We first identified the morphology and molecular markers of the cbMSCs. As shown in Figure 1A, under the light microscope, the cbMSCs were spindle-shaped and wall-attached. The flow cytometry results showed that the specific cbMSC surface markers, CD73 and CD105, were highly expressed in the cbMSCs, whereas the levels of CD34 and CD45, the specific surface markers of hematopoietic stem cells, were low (Figure 1B). In order to obtain iRGD peptide modified exosomes (iRGD-Exos), plasmids containing the iRGD-Lamp2b fusion gene were further transferred into cbMSCs using lentivirus (Figure 1C). Exosomes from iRGD-modified cbMSCs were collected and purified, and the AMOs or corresponding NCs were loaded into the exosomes by electric transduction. Subsequently, the iRGD peptide was bound to NRP-1, a receptor protein of tumor cells, to mediate the anti-tumor effect.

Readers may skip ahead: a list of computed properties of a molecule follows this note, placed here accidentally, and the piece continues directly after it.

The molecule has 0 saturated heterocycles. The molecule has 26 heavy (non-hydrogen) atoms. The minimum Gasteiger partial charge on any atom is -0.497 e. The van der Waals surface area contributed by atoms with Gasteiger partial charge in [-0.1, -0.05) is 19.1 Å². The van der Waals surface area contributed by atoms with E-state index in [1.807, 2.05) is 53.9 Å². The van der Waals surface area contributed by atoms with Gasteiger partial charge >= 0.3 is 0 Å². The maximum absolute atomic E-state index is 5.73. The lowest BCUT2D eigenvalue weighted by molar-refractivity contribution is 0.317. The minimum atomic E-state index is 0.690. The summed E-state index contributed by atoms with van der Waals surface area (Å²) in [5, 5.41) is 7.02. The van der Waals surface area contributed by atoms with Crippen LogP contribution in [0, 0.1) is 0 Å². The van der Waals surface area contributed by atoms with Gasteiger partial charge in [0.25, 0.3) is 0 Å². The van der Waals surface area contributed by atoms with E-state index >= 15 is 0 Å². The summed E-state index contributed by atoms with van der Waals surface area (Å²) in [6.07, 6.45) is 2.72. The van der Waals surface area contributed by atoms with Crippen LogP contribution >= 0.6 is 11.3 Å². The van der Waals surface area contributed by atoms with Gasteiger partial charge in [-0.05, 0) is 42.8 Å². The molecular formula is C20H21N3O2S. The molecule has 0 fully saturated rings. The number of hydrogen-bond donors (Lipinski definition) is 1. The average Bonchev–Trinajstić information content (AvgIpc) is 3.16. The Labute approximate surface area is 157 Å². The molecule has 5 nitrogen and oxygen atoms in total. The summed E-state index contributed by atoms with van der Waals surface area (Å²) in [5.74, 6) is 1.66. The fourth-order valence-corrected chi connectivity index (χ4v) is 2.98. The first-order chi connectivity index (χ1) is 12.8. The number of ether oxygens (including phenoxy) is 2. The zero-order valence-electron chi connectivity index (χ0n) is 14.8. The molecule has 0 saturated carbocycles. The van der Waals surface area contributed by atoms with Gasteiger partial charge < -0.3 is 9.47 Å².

FIGURE 1. Production and identification of MSC-derived exosomes (A) Cell morphology and GFP expression of mesenchymal stem cells.(B) The expression of molecular markers on the surface of mesenchymal stem cells after iRGD peptide modification was detected by flow cytometry. (C) Schematic diagram of the anti-tumor mechanism of exosomal drug delivery.

AMO-loaded exosomes were taken up by colon cancer cells through NRP-1.